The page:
Just over one-fourth of the way through the 2015 season, Chris Davis was on course to repeat his disappointing 2014 campaign. On May 26, he was batting .208 with eight home runs, but he finished the month strong and got hotter as the season wore on. Davis finished the year as the major league home run leader with 47, and he batted .262 with 117 RBI and 100 runs. He hit 29 of those homers at Oriole Park at Camden Yards, and he will continue to get the benefits of that homer-friendly park, as he re-signed with the Orioles on a seven-year deal. Despite his potent production, Davis' inconsistency makes him too risky to draft in the first round, but he may not make it to the third round in many mixed leagues.
No player in baseball has more home runs over the past four seasons than Chris Davis. Of course, that production hasn't come in the most even distribution. After a disastrous 2014 campaign in which Davis hit below the Mendoza and served a suspension, he bounced back in a big way and earned a monstrous contract. Davis will turn 30 before the season starts and boasts a career 31 percent strikeout rate that will sting in points leagues. Even with those negatives, it's difficult to pass up on the the most prolific power hitter of the past four years. Davis walks enough to boast an OBP over .360 in two of the last three seasons and is a career .255 hitter despite 2014. You can make a case for Davis as a second round pick but you should pounce on him if he falls into the third.
Davis will return to the Orioles on a seven-year, $161 million deal, Ken Rosenthal of Fox Sports reports. It appeared Davis had spurned the Orioles and their previous $150 million offer, but the magic of Scott Boras and the Orioles lack of left-handed hitters and power without Davis was enough to get the deal done. Davis will remain in the home run haven of Camden Yards, which was the second most homer friendly park in MLB last season going by park factors. There is a very real, and possibly even inevitable, chance that this deal eventually sours, considering Davis' high strikeout rates and defense that is questionable even at first base. The deal is the largest in Orioles history and positions Davis firmly as one of their franchise players.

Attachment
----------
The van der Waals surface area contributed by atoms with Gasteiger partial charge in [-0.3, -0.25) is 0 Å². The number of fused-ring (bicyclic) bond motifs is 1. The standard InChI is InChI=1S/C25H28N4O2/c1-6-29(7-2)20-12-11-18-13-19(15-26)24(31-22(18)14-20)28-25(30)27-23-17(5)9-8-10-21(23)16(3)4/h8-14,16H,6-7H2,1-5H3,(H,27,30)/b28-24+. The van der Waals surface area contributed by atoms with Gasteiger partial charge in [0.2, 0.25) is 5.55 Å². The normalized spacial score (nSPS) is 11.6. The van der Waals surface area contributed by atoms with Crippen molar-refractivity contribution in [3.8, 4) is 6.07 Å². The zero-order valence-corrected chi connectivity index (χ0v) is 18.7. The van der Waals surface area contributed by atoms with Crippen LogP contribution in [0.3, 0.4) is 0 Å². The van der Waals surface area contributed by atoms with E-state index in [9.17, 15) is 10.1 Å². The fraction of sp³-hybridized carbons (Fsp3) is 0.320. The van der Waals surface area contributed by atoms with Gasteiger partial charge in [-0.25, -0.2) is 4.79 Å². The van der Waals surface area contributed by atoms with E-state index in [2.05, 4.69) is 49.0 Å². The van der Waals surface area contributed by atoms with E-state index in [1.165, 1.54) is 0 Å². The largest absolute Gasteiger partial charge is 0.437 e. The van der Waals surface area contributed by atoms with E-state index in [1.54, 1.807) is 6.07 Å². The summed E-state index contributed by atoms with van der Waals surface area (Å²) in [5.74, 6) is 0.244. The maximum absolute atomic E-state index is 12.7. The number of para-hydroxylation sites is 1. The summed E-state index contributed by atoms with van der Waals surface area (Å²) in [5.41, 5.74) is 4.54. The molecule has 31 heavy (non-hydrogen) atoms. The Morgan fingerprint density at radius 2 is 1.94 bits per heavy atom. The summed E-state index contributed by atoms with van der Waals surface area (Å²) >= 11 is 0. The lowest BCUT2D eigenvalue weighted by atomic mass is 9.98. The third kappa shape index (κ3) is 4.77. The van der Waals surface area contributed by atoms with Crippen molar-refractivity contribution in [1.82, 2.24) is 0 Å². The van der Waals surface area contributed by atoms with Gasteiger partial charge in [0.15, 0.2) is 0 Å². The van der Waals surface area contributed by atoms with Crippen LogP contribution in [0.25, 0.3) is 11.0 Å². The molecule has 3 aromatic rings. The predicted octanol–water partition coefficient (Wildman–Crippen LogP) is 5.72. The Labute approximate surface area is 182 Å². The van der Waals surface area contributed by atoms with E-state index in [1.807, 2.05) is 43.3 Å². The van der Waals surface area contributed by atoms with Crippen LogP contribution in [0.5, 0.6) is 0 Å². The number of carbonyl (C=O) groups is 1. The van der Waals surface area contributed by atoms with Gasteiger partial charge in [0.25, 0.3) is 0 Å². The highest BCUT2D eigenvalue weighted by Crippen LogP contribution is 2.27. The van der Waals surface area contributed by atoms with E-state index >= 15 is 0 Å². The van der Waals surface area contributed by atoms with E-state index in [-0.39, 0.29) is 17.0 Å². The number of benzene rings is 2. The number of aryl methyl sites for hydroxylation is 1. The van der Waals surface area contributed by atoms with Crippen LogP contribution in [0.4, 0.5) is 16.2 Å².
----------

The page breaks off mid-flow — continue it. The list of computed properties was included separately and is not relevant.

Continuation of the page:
Davis declined his qualifying offer from the Orioles on Friday and remains a free agent, Chris Cotillo of SB Nation reports. As expected, Davis declined the one-year, $15.8 million offer, with a much more lucrative payday awaiting him on the open market. The 29-year-old rebounded from a 2014 season in which he hit under the Mendoza Line, posting a .923 OPS with 47 home runs in 2015, giving him 159 homers over the last four seasons.
Davis was extended a qualifying offer by the Orioles on Friday. The Orioles were expected to tender an offer, but it's very unlikely Davis will accept. After a disappointing 2014 campaign, the 29-year-old had a bounce-back 2015, slugging 47 home runs while raising his average back up to .262. He'll be among the most coveted free agents, and could land the highest contract among hitters of the 2016 class.
Orioles first baseman Chris Davis was 1 for 4 with a double, RBI and a run scored in Tuesday's 4-1 victory over the Nationals. After a recent three-game stretch where Davis only mustered three walks over eight at-bats, the veteran slugger's bat has heated up again. Davis now has a three-game hitting streak and is hitting .417 (5-for-12) over that span, with three doubles, a homer, three RBI and three runs scored.